Black Hair in Focus Event Explores the History and Politics of Black Hair

The online event addressed how Black hair is portrayed in the western world, as well as policing within the Black community

Karugi Gathumbi, SOCA’s External Relations Officer. (submitted)

Black Hair in Focus: The History and Politics of Black Hair was an online roundtable facilitated by the Students of Caribbean and African Ancestry group at Simon Fraser University. On June 30, over 20 attendees participated via Zoom.

The online discussion brought attention to the politics of Black hair, the way it has been perceived by the western world, and how it has affected Black people in the way they view themselves and their identities.

The event also provided an opportunity for Black attendees to share their experiences.

“We would like the viewers to leave with a change in the narrative that’s often depicted in western media,” says Karugi Gathumbi, SOCA’s External Relations Officer. “Our hair comes in many shapes and forms, and we can do many things with it, so we just like to appreciate all that.”

The two-hour discussion started with an explanation of the roots of hair discrimination, when Black slaves in the 1600s would get their heads shaved. The group also addressed the Tignon law from 1786, which banned Black women from wearing their natural hair out in public. Organizers explained the pencil test of 1950, which was used to classify individuals into racialized groups in Apartheid South Africa by inserting a pencil into a person’s hair and seeing how easily it could be pulled out.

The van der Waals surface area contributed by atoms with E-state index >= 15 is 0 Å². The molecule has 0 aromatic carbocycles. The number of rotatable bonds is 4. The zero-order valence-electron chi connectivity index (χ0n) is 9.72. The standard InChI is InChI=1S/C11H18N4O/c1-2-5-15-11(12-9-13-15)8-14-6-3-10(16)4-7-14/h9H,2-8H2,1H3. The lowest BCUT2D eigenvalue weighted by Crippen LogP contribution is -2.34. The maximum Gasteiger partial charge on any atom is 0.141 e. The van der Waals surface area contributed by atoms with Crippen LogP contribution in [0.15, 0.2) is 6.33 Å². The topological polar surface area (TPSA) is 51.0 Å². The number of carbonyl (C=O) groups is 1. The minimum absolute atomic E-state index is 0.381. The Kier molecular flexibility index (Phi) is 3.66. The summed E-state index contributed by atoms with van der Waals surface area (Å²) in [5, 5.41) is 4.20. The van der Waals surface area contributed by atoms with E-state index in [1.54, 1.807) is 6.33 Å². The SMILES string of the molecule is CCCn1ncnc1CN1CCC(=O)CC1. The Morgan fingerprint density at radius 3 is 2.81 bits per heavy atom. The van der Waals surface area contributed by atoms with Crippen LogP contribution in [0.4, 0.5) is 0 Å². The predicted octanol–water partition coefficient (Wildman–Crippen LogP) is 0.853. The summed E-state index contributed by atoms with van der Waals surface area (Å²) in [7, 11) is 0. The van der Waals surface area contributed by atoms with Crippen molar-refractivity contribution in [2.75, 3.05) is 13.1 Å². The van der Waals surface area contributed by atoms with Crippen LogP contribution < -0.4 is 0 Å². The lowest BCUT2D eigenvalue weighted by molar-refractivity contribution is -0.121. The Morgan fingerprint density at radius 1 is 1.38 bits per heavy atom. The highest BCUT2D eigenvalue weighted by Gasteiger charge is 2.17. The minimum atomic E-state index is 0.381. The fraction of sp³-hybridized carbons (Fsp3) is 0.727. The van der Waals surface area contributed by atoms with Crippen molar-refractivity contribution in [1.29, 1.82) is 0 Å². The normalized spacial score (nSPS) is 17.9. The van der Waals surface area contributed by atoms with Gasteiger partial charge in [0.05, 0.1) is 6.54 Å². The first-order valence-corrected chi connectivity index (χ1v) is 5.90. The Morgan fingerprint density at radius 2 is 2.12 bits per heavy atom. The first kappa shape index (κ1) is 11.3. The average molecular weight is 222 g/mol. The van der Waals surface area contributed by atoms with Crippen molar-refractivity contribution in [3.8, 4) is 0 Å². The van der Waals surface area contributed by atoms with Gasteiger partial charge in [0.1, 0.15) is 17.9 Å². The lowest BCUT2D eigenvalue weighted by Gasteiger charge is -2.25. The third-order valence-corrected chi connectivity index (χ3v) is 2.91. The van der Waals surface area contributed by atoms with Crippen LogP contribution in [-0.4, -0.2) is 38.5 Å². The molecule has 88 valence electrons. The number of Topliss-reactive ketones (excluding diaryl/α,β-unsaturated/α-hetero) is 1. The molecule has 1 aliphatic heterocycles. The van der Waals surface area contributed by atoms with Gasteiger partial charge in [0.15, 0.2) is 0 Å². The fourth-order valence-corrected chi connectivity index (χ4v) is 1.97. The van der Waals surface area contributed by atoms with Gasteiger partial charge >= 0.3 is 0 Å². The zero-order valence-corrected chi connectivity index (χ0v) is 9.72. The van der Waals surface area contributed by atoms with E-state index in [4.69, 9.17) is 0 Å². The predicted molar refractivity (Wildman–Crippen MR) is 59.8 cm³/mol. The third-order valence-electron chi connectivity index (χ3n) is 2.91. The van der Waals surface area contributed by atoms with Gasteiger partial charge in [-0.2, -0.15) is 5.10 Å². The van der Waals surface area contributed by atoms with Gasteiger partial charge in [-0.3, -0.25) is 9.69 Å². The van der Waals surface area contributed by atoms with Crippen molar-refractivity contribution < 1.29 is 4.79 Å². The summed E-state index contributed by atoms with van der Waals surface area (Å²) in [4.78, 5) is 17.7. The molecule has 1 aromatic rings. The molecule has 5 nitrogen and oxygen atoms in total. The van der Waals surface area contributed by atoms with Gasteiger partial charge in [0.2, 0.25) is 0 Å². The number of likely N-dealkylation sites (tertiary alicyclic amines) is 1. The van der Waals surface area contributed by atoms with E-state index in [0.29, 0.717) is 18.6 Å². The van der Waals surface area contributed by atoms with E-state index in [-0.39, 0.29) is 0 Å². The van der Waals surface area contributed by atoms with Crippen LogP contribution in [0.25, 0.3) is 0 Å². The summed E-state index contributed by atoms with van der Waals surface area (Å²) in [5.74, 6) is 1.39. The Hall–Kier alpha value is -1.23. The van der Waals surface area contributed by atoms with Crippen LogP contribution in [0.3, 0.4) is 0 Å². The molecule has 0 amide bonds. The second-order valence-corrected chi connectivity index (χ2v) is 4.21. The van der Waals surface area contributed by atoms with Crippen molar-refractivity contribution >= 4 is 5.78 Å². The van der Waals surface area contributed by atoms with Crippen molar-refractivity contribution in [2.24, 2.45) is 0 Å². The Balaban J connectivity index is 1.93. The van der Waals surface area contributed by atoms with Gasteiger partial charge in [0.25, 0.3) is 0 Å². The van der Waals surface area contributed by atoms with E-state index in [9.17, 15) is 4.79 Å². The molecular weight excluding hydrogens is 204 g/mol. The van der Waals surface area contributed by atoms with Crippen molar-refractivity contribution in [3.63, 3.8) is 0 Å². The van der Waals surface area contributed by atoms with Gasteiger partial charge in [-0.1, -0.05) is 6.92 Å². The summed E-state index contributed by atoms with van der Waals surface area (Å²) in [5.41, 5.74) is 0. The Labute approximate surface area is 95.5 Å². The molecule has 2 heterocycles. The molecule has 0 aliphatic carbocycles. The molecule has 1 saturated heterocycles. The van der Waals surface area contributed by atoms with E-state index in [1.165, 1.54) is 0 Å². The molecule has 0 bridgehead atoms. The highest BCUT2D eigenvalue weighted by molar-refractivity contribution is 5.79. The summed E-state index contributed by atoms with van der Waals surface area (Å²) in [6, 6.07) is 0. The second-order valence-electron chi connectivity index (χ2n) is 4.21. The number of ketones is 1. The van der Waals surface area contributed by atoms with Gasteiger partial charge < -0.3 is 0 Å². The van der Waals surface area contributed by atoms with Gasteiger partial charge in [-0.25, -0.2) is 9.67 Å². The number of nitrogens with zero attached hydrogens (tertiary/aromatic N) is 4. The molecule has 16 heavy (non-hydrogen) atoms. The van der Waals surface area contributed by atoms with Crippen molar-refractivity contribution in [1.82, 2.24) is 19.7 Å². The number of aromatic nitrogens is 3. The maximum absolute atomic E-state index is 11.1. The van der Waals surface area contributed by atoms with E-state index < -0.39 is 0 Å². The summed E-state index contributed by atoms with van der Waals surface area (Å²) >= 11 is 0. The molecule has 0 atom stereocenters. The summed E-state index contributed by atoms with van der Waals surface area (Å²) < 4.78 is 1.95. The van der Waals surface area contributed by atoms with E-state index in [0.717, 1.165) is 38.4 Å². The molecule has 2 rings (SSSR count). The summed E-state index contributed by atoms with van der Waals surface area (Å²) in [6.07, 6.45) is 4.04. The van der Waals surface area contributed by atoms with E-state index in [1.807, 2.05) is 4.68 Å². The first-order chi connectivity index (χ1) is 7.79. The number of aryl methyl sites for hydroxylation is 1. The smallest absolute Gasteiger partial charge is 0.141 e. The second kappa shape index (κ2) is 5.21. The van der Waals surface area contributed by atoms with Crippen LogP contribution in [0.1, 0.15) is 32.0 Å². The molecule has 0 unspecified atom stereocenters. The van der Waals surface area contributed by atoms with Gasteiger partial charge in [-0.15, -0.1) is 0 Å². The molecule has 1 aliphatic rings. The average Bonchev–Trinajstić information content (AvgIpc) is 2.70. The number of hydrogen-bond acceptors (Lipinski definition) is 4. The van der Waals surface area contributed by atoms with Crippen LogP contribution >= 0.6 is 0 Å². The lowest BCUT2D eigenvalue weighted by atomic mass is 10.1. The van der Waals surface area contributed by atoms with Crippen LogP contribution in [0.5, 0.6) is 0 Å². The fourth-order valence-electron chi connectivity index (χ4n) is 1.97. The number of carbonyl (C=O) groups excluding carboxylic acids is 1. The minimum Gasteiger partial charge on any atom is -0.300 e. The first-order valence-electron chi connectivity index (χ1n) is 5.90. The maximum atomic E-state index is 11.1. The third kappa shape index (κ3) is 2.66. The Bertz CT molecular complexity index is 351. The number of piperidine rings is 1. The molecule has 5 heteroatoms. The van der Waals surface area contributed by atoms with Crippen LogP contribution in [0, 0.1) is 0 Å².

“We want to empower people to know that there is nothing wrong with how our hair has been. We have to love it, and we want to embrace it no matter what,” says Gathumbi.

Denise Somuah-Asamoah is part of SOCA’s executive board. She is also one of the organizers.

Asamoah’s advocacy for natural hair started when she left Ghana to study abroad. While being away from her home country, Asamoah had to learn how to take care of her hair. In the process, she began to learn how Black hair has been a target of policing and discrimination.

“I think when it comes to policing within the Black community, a lot of that might step from internalized racism. In the time of slavery and colonization, hierarchies were made,” she says. “One of the tactics that colonizers used was to take one group of Africans and make them seem higher than another group.”

During the discussion, attendees mentioned that the community values certain types of Black hair textures over others.

“It’s the looser curl patterns and the hair that’s shiny, and that isn’t as … ‘woolly’, that is looked at as better,” Asamoah says. “At the end of the day, we are coming right back at the roots of colonization and slavery.”

She says that when she was young and still living in Ghana, girls looked forward to turning 18 because they would be allowed to relax and straighten their hair.

“That has changed a lot. Now it is not just, ‘You turn 18 and you can drive and drink and perm your hair.’ It’s not like that anymore. Now I think people are really embracing it,” says Asamoah.


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